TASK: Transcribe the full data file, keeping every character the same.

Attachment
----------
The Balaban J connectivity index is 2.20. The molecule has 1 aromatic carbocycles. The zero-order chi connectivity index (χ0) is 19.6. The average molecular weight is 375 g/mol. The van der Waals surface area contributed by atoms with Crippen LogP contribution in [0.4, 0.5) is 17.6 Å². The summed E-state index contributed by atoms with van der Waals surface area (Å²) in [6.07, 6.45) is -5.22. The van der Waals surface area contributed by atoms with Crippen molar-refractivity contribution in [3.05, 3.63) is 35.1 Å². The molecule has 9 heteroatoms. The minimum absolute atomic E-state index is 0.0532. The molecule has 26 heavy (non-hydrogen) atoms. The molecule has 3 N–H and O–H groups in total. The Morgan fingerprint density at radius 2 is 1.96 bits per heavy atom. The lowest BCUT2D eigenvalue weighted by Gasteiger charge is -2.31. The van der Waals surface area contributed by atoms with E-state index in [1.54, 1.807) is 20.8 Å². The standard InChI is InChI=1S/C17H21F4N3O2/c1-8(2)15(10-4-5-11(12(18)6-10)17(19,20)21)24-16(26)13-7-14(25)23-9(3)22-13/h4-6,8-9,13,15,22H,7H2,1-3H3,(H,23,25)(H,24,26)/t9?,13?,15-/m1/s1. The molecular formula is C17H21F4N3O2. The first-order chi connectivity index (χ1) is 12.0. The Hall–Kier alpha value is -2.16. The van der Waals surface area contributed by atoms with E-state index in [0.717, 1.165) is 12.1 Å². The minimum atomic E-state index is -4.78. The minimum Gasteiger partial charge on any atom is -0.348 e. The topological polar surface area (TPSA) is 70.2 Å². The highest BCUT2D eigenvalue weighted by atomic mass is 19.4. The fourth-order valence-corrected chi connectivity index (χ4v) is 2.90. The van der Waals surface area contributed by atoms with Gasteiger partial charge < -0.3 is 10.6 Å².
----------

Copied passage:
The Balaban J connectivity index is 2.20. The molecule has 1 aromatic carbocycles. The zero-order chi connectivity index (χ0) is 19.6. The average molecular weight is 375 g/mol. The van der Waals surface area contributed by atoms with Crippen LogP contribution in [0.4, 0.5) is 17.6 Å². The summed E-state index contributed by atoms with van der Waals surface area (Å²) in [6.07, 6.45) is -5.22. The van der Waals surface area contributed by atoms with Crippen molar-refractivity contribution in [3.05, 3.63) is 35.1 Å². The molecule has 9 heteroatoms. The minimum absolute atomic E-state index is 0.0532. The molecule has 26 heavy (non-hydrogen) atoms. The molecule has 3 N–H and O–H groups in total. The Morgan fingerprint density at radius 2 is 1.96 bits per heavy atom. The lowest BCUT2D eigenvalue weighted by Gasteiger charge is -2.31. The van der Waals surface area contributed by atoms with E-state index in [1.54, 1.807) is 20.8 Å². The standard InChI is InChI=1S/C17H21F4N3O2/c1-8(2)15(10-4-5-11(12(18)6-10)17(19,20)21)24-16(26)13-7-14(25)23-9(3)22-13/h4-6,8-9,13,15,22H,7H2,1-3H3,(H,23,25)(H,24,26)/t9?,13?,15-/m1/s1. The molecular formula is C17H21F4N3O2. The first-order chi connectivity index (χ1) is 12.0. The Hall–Kier alpha value is -2.16. The van der Waals surface area contributed by atoms with E-state index in [0.717, 1.165) is 12.1 Å². The minimum atomic E-state index is -4.78. The minimum Gasteiger partial charge on any atom is -0.348 e. The topological polar surface area (TPSA) is 70.2 Å². The highest BCUT2D eigenvalue weighted by atomic mass is 19.4. The fourth-order valence-corrected chi connectivity index (χ4v) is 2.90. The van der Waals surface area contributed by atoms with Gasteiger partial charge < -0.3 is 10.6 Å².